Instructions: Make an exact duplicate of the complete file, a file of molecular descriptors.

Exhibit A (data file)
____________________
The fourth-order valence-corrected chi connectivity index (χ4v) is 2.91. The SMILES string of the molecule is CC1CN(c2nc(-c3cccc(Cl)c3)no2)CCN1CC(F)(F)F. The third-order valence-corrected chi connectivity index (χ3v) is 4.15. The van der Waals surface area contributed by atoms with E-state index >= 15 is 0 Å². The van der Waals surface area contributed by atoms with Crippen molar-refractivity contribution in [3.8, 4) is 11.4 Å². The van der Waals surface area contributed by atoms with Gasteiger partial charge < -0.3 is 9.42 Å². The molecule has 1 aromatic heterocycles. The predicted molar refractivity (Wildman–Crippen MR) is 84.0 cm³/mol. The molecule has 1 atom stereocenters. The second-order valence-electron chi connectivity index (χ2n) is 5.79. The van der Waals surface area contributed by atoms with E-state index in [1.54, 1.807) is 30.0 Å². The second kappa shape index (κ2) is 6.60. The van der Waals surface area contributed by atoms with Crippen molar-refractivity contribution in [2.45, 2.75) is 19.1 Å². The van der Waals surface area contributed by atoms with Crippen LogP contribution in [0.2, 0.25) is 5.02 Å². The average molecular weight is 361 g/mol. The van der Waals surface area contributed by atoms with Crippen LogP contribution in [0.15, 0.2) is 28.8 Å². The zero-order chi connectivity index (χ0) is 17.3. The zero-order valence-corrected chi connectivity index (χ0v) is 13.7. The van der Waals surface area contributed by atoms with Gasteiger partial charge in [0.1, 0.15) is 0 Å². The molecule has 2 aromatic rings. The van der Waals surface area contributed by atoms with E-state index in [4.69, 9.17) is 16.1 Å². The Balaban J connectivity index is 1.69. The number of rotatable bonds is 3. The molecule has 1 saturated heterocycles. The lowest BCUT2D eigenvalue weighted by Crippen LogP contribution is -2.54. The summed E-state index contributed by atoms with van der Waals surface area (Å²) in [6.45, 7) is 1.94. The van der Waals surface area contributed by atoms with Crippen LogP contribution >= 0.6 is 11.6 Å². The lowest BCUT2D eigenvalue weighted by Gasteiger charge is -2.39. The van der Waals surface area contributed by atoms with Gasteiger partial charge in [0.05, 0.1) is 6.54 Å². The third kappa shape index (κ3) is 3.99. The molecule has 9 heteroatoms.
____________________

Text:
The fourth-order valence-corrected chi connectivity index (χ4v) is 2.91. The SMILES string of the molecule is CC1CN(c2nc(-c3cccc(Cl)c3)no2)CCN1CC(F)(F)F. The third-order valence-corrected chi connectivity index (χ3v) is 4.15. The van der Waals surface area contributed by atoms with E-state index >= 15 is 0 Å². The van der Waals surface area contributed by atoms with Crippen molar-refractivity contribution in [3.8, 4) is 11.4 Å². The van der Waals surface area contributed by atoms with Gasteiger partial charge < -0.3 is 9.42 Å². The molecule has 1 aromatic heterocycles. The predicted molar refractivity (Wildman–Crippen MR) is 84.0 cm³/mol. The molecule has 1 atom stereocenters. The second-order valence-electron chi connectivity index (χ2n) is 5.79. The van der Waals surface area contributed by atoms with E-state index in [1.54, 1.807) is 30.0 Å². The second kappa shape index (κ2) is 6.60. The van der Waals surface area contributed by atoms with Crippen molar-refractivity contribution in [2.45, 2.75) is 19.1 Å². The van der Waals surface area contributed by atoms with Crippen LogP contribution in [0.2, 0.25) is 5.02 Å². The average molecular weight is 361 g/mol. The van der Waals surface area contributed by atoms with Crippen LogP contribution in [0.15, 0.2) is 28.8 Å². The zero-order chi connectivity index (χ0) is 17.3. The zero-order valence-corrected chi connectivity index (χ0v) is 13.7. The van der Waals surface area contributed by atoms with Gasteiger partial charge in [0.1, 0.15) is 0 Å². The molecule has 2 aromatic rings. The van der Waals surface area contributed by atoms with E-state index in [4.69, 9.17) is 16.1 Å². The Balaban J connectivity index is 1.69. The number of rotatable bonds is 3. The molecule has 1 saturated heterocycles. The lowest BCUT2D eigenvalue weighted by Crippen LogP contribution is -2.54. The summed E-state index contributed by atoms with van der Waals surface area (Å²) in [6.45, 7) is 1.94. The van der Waals surface area contributed by atoms with Crippen LogP contribution >= 0.6 is 11.6 Å². The lowest BCUT2D eigenvalue weighted by Gasteiger charge is -2.39. The van der Waals surface area contributed by atoms with Gasteiger partial charge in [0.05, 0.1) is 6.54 Å². The third kappa shape index (κ3) is 3.99. The molecule has 9 heteroatoms.